Tuesday, April 14, 2009

When Good Enough is Good Enough

I just came off a project to select a new enterprise-level solution for the organization. The exact product and purpose are inconsequential in this case, so instead I'll just focus on one of the more interesting aspects of the decision process.

In other posts I've discussed the value of having IT professionals who look beyond the first answer they find. Some of our siblings in this field accept the first workable solution at which they arrive without considering alternatives, without pushing for an elegant answer that solves all of the known requirements, plus positions the business for the future.

In the face of that line of thought, (and the tenacity with which I advocate the position), it may surprise some of my readers to hear me argue that sometimes, good enough is good enough. Sometimes, we knock ourselves silly trying to find the perfect product, or perfect code when acceptable solutions are right at hand. Imagine arguing over two sports cars, one which will reach 135 miles per hour, the other able to reach only 130. Both have leather interiors, XM Satellite Radio, both are sleek and sit five comfortably.

One faction of evaluators believes that the extra five miles per hour could be important in a long race, on the straightaways. The other faction finds the slower car to have a more refined style. The selected car will be driven on US highways, where the top speed is about 85 mph. The car that will hit 130 is, frankly, good enough. OK, that was an easy one.

You're asked to pick between two market-leading products that will provide... Stop! Did you catch the key phrase in the preceding sentence. Both are "Market Leading." Exactly how cutting edge is your need such that the "B" level product is a bad choice? We get entirely too wrapped up in the differences between technology products that we often miss that the business doesn't care, need to care, or want to care. Consider the graphic to the right. Notice the apparent disparity between the two products based on the delta in bar height.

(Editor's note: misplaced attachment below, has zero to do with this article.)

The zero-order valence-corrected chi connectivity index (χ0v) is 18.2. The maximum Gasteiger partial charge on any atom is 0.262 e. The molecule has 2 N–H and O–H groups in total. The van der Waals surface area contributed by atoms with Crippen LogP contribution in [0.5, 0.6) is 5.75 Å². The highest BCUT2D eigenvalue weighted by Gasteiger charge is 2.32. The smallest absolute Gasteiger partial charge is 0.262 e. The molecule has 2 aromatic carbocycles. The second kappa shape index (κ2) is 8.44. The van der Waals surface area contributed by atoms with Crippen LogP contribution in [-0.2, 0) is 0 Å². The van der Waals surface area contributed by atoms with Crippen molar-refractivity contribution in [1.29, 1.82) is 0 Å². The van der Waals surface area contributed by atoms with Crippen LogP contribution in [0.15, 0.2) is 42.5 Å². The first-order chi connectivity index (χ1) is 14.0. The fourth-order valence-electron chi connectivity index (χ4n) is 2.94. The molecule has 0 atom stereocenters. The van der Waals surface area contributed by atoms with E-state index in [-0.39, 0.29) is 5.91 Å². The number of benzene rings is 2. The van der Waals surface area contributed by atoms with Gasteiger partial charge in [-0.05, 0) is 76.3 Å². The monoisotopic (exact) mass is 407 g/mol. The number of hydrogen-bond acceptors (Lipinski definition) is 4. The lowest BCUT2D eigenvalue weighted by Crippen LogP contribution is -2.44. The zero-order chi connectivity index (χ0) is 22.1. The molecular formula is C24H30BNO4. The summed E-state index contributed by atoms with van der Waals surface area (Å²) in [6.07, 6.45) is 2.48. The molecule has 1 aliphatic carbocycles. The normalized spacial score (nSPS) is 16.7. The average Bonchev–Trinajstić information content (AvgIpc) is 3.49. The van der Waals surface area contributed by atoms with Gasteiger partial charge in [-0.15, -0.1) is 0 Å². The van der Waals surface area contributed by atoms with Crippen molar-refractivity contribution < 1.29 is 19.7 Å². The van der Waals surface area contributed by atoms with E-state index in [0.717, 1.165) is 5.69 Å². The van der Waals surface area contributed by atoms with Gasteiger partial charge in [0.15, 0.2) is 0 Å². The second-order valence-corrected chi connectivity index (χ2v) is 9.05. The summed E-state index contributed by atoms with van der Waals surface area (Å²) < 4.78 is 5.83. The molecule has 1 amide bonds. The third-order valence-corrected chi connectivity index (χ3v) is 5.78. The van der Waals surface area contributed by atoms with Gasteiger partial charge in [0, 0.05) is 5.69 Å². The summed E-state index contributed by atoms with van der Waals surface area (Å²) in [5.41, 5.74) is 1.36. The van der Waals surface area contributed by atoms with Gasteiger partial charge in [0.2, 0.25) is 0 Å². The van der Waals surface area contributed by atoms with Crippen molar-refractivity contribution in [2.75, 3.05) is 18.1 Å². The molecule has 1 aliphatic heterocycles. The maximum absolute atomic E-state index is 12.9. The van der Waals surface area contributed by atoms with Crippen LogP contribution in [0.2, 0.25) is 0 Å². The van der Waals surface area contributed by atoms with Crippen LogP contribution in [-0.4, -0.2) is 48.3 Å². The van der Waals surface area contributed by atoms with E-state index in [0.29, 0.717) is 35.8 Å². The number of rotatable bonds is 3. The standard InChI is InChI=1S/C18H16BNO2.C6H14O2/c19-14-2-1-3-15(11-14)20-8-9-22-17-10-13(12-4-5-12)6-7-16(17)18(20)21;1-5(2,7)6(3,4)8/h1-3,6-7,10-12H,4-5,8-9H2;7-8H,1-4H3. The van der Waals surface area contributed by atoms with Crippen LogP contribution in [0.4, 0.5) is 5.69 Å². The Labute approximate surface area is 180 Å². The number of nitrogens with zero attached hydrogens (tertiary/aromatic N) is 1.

Based on this comparison, one could see why choosing product "B" might cause some concern; it is clearly inferior. This graph illustrates the danger in focusing too closely on details, and why improper analysis can mislead the analyzer. Note that the horizontal axis does not start at zero, which it should. The proper graphic illustration in this case is displayed to left. I actually saw a U.S. President use this misleading technique to make a case for legislation. I yelled at the television for 20 minutes and he never backed down.

We tend to exaggerate the significance of minor differences and that tends to delay decisions, actions, and productivity. Here's a key - if you are inventing an solution, say writing code or building a configuration; take some time to work through a couple of solutions. Compare and contrast, especially if you are not following an established pattern. If you need a Factory Pattern, or a Singleton, just build it using established templates and move on. If what you're creating is new or novel, then take some time to make it elegantly simple.

If, however, you are choosing between the top two or three existing solutions, don't sweat the petty things and don't pet the sweating things. This is especially true if you are comparing the top solutions in a given market space. The term "diminishing returns" can be easily applied to elongating the decision process. In most cases, where the top solution providers are concerned, the details don't really make that much difference. Furthermore the leader in the market today will be leapfrogged by the challenger and round and round we go. Good enough is good enough. Make a choice. Move on.

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